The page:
"They're a major defense contractor, Jake. I really hope you aren't trying to supplement your income by stealing government research."
"Umbra is dirty, Jason. I've got evidence they're planning something, something very bad."
"You know what you sound like, Jake? You sound like a conspiracy nut. Tell me why I shouldn't scramble the FBI to hunt you down and put you in a nice, padded room where the big, mean companies can't read your thoughts through your TV."
I was stuck. If I told him, would he believe me? More importantly, could he help in any way? I figured it really didn't matter. If I told him and he didn't buy it, or if I just didn't tell him, the results would be the same -- the FBI and probably military intelligence would join the police and Umbra in hunting me and Laura.
So I took a shot. I told him what I knew.
It didn't take me but a minute to explain it all. The last few days had been hellish, and probably the most active of my adult life, but when I boiled it down to the essentials, it didn't sound like much. Still, even though it probably took only about 60 seconds to explain, Laura was making the "hurry up" gesture over by the truck. I waved her off.
Black was silent for almost as long as it had taken me to tell the story. I was beginning to think there was something wrong with the line, or that he'd hung up and the dial tone just wasn't happening for some reason, but he finally spoke.
"That's some pretty heavy shit you're accusing them of."
"I have one of their lead scientists backing it all up. And I believe her."
"And if I was to believe this -- not saying I do, but if I did -- what is it you need from me?"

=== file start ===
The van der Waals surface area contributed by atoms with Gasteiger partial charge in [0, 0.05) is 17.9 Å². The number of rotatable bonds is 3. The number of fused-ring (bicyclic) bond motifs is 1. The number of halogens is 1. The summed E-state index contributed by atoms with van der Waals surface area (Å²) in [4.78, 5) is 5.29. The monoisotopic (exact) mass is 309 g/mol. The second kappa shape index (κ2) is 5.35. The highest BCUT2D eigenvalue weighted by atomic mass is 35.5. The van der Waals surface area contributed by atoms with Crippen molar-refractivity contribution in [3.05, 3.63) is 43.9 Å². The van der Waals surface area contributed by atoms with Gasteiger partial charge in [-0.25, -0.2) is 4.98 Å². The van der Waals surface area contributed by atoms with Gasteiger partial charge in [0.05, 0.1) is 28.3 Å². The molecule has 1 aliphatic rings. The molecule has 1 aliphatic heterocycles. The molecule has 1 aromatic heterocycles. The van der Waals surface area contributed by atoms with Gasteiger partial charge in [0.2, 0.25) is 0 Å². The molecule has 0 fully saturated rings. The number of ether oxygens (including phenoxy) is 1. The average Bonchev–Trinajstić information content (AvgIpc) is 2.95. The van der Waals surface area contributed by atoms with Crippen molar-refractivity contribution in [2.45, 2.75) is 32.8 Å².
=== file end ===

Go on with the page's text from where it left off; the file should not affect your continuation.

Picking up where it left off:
Fair question, I suppose.
"I've figured out that you're not just an Air Force desk jockey, or a PR guy who goes out to movie sets to make sure someone doesn't call an F-16 an F-15. You're deep in. I was hoping you could... I don't know. Find some way to help me figure out where they're going. The scientist gave me a list of potential targets."
"Judging by the area code, you're still in Vegas. You know a place called the Debbie Reynolds?"
"Yeah, I think so."
"Good. Meet me there at sundown. Check into a room under my name. They won't ask for ID."
* * *
The Debbie Reynolds Casino Hotel was definitely on the way out. First, I had no clue who Debbie Reynolds even was, and, by the lack of people in the building when Laura and I walked in, neither did anyone else. The place was, charitably, a dump. But the bored-looking middle-aged lady at the front desk didn't bat an eyelash when I said my name was Jason Black -- she just slid a key across the table without a word.
Laura and I went up to the room, and I sprawled out on the bed. My head had started hurting again, and I really wanted nothing more than to go to sleep. Maybe if I was lucky, I'd wake up in my apartment with Eammon banging on the door about the rent, and find out everything in the past three days had just been a nice, nonsensical dream after one too many rum and cokes down at the Viper Room.
Turned out that wasn't the case, of course. I got about ten minutes to lay down. Then the phone on the rickety table by the bed rang. I picked up the receiver and held it to my aching skull.
"Yello?" I managed to mumble.
"OK. Not saying I believe you, yet, but I did some checking. Meet me downstairs in the hotel bar," Jason Black said.
Before I could say anything else, he hung up the phone.
"Want a drink?" I asked Laura, rolling off the bed and stretching my shoulders as far back as they would go, trying in vain to knock some of the knots out of my back.
"More than you would believe," she said.